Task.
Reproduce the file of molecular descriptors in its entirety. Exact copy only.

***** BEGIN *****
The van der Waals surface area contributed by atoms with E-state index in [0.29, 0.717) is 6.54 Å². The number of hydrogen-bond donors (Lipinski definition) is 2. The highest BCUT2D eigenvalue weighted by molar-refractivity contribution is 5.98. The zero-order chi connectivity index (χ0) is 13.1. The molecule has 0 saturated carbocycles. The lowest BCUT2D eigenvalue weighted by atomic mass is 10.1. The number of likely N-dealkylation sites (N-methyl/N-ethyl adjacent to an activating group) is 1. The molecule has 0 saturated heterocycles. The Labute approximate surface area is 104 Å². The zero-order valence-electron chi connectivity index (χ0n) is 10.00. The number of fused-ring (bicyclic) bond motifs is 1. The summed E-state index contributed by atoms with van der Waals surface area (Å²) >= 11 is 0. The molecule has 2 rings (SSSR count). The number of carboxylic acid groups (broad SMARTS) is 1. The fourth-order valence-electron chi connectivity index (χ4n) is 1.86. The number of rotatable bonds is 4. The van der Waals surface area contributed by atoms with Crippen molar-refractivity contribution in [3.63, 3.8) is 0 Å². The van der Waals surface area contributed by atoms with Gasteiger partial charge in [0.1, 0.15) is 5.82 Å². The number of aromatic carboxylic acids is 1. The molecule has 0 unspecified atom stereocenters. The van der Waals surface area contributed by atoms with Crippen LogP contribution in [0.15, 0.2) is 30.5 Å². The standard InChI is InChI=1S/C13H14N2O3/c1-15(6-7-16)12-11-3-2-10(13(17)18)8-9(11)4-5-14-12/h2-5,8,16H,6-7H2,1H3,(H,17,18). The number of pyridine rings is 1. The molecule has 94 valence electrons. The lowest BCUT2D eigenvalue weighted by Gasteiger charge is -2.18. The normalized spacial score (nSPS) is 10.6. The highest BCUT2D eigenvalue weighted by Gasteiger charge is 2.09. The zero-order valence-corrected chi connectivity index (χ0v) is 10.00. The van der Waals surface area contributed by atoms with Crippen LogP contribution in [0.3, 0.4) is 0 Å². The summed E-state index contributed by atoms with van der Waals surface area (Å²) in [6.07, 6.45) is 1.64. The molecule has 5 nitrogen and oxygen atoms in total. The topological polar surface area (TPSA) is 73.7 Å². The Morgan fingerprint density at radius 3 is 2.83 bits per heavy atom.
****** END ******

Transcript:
The van der Waals surface area contributed by atoms with E-state index in [0.29, 0.717) is 6.54 Å². The number of hydrogen-bond donors (Lipinski definition) is 2. The highest BCUT2D eigenvalue weighted by molar-refractivity contribution is 5.98. The zero-order chi connectivity index (χ0) is 13.1. The molecule has 0 saturated carbocycles. The lowest BCUT2D eigenvalue weighted by atomic mass is 10.1. The number of likely N-dealkylation sites (N-methyl/N-ethyl adjacent to an activating group) is 1. The molecule has 0 saturated heterocycles. The Labute approximate surface area is 104 Å². The zero-order valence-electron chi connectivity index (χ0n) is 10.00. The number of fused-ring (bicyclic) bond motifs is 1. The summed E-state index contributed by atoms with van der Waals surface area (Å²) >= 11 is 0. The molecule has 2 rings (SSSR count). The number of carboxylic acid groups (broad SMARTS) is 1. The fourth-order valence-electron chi connectivity index (χ4n) is 1.86. The number of rotatable bonds is 4. The van der Waals surface area contributed by atoms with Crippen molar-refractivity contribution in [3.63, 3.8) is 0 Å². The van der Waals surface area contributed by atoms with Gasteiger partial charge in [0.1, 0.15) is 5.82 Å². The number of aromatic carboxylic acids is 1. The molecule has 0 unspecified atom stereocenters. The van der Waals surface area contributed by atoms with Crippen LogP contribution in [0.15, 0.2) is 30.5 Å². The standard InChI is InChI=1S/C13H14N2O3/c1-15(6-7-16)12-11-3-2-10(13(17)18)8-9(11)4-5-14-12/h2-5,8,16H,6-7H2,1H3,(H,17,18). The number of pyridine rings is 1. The molecule has 94 valence electrons. The lowest BCUT2D eigenvalue weighted by Gasteiger charge is -2.18. The normalized spacial score (nSPS) is 10.6. The highest BCUT2D eigenvalue weighted by Gasteiger charge is 2.09. The zero-order valence-corrected chi connectivity index (χ0v) is 10.00. The van der Waals surface area contributed by atoms with Crippen LogP contribution in [0.3, 0.4) is 0 Å². The summed E-state index contributed by atoms with van der Waals surface area (Å²) in [6.07, 6.45) is 1.64. The molecule has 5 nitrogen and oxygen atoms in total. The topological polar surface area (TPSA) is 73.7 Å². The Morgan fingerprint density at radius 3 is 2.83 bits per heavy atom.